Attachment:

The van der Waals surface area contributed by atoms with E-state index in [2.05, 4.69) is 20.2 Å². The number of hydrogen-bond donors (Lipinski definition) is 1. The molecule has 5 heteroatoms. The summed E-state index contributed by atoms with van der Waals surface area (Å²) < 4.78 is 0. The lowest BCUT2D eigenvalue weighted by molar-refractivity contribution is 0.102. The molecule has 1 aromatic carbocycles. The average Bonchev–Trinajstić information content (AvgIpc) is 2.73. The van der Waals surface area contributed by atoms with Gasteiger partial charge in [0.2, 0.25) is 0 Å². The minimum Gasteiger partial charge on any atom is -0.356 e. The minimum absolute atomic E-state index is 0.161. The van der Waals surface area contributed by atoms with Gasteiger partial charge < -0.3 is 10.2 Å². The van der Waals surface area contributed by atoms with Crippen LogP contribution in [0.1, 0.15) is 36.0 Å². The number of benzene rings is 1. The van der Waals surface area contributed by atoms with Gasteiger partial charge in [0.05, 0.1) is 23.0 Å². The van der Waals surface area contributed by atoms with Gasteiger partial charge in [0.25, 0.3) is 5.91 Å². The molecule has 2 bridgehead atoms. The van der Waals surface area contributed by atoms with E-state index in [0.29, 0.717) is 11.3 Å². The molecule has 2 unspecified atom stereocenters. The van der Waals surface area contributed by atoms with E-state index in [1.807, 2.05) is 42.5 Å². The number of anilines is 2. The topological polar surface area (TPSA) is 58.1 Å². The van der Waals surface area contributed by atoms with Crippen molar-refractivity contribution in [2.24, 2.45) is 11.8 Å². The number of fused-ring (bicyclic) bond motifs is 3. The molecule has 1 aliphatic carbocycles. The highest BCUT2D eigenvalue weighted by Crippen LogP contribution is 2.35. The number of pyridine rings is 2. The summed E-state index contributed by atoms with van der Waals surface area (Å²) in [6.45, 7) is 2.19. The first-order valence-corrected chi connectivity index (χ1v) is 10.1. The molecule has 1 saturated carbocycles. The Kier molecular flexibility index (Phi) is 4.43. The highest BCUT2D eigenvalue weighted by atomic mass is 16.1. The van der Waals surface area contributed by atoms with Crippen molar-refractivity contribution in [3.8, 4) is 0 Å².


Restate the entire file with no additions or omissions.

The van der Waals surface area contributed by atoms with E-state index in [2.05, 4.69) is 20.2 Å². The number of hydrogen-bond donors (Lipinski definition) is 1. The molecule has 5 heteroatoms. The summed E-state index contributed by atoms with van der Waals surface area (Å²) < 4.78 is 0. The lowest BCUT2D eigenvalue weighted by molar-refractivity contribution is 0.102. The molecule has 1 aromatic carbocycles. The average Bonchev–Trinajstić information content (AvgIpc) is 2.73. The van der Waals surface area contributed by atoms with Gasteiger partial charge in [0.2, 0.25) is 0 Å². The minimum Gasteiger partial charge on any atom is -0.356 e. The minimum absolute atomic E-state index is 0.161. The van der Waals surface area contributed by atoms with Gasteiger partial charge < -0.3 is 10.2 Å². The van der Waals surface area contributed by atoms with Crippen LogP contribution in [0.1, 0.15) is 36.0 Å². The number of benzene rings is 1. The van der Waals surface area contributed by atoms with Gasteiger partial charge in [0.05, 0.1) is 23.0 Å². The van der Waals surface area contributed by atoms with Gasteiger partial charge in [0.25, 0.3) is 5.91 Å². The molecule has 2 bridgehead atoms. The van der Waals surface area contributed by atoms with E-state index in [0.29, 0.717) is 11.3 Å². The molecule has 2 unspecified atom stereocenters. The van der Waals surface area contributed by atoms with E-state index in [1.807, 2.05) is 42.5 Å². The number of anilines is 2. The topological polar surface area (TPSA) is 58.1 Å². The van der Waals surface area contributed by atoms with Crippen molar-refractivity contribution in [2.24, 2.45) is 11.8 Å². The number of fused-ring (bicyclic) bond motifs is 3. The molecule has 1 aliphatic carbocycles. The highest BCUT2D eigenvalue weighted by Crippen LogP contribution is 2.35. The number of pyridine rings is 2. The summed E-state index contributed by atoms with van der Waals surface area (Å²) in [6.45, 7) is 2.19. The first-order valence-corrected chi connectivity index (χ1v) is 10.1. The molecule has 1 saturated carbocycles. The Kier molecular flexibility index (Phi) is 4.43. The highest BCUT2D eigenvalue weighted by atomic mass is 16.1. The van der Waals surface area contributed by atoms with Crippen molar-refractivity contribution in [3.8, 4) is 0 Å².